Research Report about the Merger Syndrome

Scientific Essay 2010 9 Pages

Leadership and Human Resource Management - Miscellaneous



1 Introduction

2 Problem Identification

3 Merger syndrome
3.1 Definition
3.2 Negative consequences of the merger syndrome

4 Recommendations: How to deal with the merger syndrome?

5 Conclusion

6 References

1 Introduction

Although mergers have become a popular strategy to reach organisational growth, diversify products, or obtain competitive advantage, the amalgamations do not always lead to improvement and success and often fail, as mergers are accompanied with several severe potential problems (Pikula, 1999). For this research report, the case Grape Expectations: A Case Study of the Southcorp-Rosemount merger, written by John Rice and Peter Galvin and published in 2005, serves as basis for the identification of a problem related to mergers. The study deals with the acquisition of Rosemount Estates by Southcorp Wines in 2001. In this context, it analyses the strategic drivers of the merger, and the tensions and benefits resulting from the acquisition. This research report will examine the merger syndrome in detail, which is one major problem out of many issues related to mergers. The paper will identify the major negative consequences of the merger syndrome and analyse how to deal with it. It will argue that, for managers, the best way to deal with the merger syndrome is to provide good communication to calm and motivate employees and also a retention programme in order to assure employees’ loyalty to the company during the merger.

2 Problem Identification

As mentioned in the case study Grape Expectations: A Case Study of the Southcorp-Rosemount merger, two months after the merger, the merged group dismissed more than 100 senior employees (Rice & Galvin, 2005). According to Pikula (1999), dismissals and changes in jobs are common consequences of mergers, as the corporate structure will change, jobs will overlap and the merged company has to reduce costs to operate successfully in the future. For example, Stoneman (1999) states that job cuts related to mergers accounted for almost 74.000 in the USA in 1998. Therefore, in the course of a merger, employees fear significant changes and that they might even lose their jobs as the structure of their company will be transformed. This fear, the general uncertainty about the future of the company, and the likelihood of change are the main reasons for the so-called merger syndrome (Marks & Mirvis, 1997).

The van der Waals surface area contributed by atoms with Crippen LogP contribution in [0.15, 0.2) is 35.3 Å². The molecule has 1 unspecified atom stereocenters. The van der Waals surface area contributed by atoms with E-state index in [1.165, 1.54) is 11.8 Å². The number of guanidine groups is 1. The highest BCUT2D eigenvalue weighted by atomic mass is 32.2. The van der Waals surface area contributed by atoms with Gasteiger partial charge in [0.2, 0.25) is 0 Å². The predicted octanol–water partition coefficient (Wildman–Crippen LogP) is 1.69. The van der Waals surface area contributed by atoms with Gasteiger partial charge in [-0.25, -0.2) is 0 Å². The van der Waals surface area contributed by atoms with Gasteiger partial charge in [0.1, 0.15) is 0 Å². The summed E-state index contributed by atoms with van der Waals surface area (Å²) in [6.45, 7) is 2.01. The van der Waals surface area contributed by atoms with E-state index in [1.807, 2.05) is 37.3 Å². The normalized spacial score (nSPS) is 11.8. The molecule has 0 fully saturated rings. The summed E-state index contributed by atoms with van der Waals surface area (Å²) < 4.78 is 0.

3 Merger syndrome

The merger syndrome will be analysed in detail in the following. After a definition, the negative consequences of the syndrome will be identified.

3.1 Definition

In 1988, Hunsaker and Coombs (as cited in Pikula, 1999) defined the negative emotional consequences that employees experience during mergers, as merger syndrome. According to the authors, the merger syndrome consists of nine stages. Figure 3.1 illustrates the different emotional stages from the news of the merger to the commitment to the situation.

illustration not visible in this excerpt

Figure 3.1 Stages in the Merger-Emotions Syndrome:

(Source: Pikula, 1999, p. 7)

First, employees deny that the company they are working for will change. Secondly, when the merger is conducted, employees fear the changes and the unknown results for their future. In the next stage, employees get angry because they cannot prevent the change. Next, they are sad because they realize that things will definitely change and that they will have to accept the merger and its consequences. In the next stage, employees finally accept the situation and try to find something positive about it. The sixth stage is called relief. Now, employees may notice “that the situation is not as inauspicious as they had envisioned” (Pikula, 1999, p. 7). Then, employees become interested in new possibilities and opportunities. In the eighth step, called linking, they discover these new opportunities and start to feel good about the change. According to Pikula (1999, p. 7), the last stage is when employees “discover that the new situation is working out well and feel more secure and comfortable”.



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Griffith University
Merger Syndrome merger layoffs

Title: Research Report about the Merger Syndrome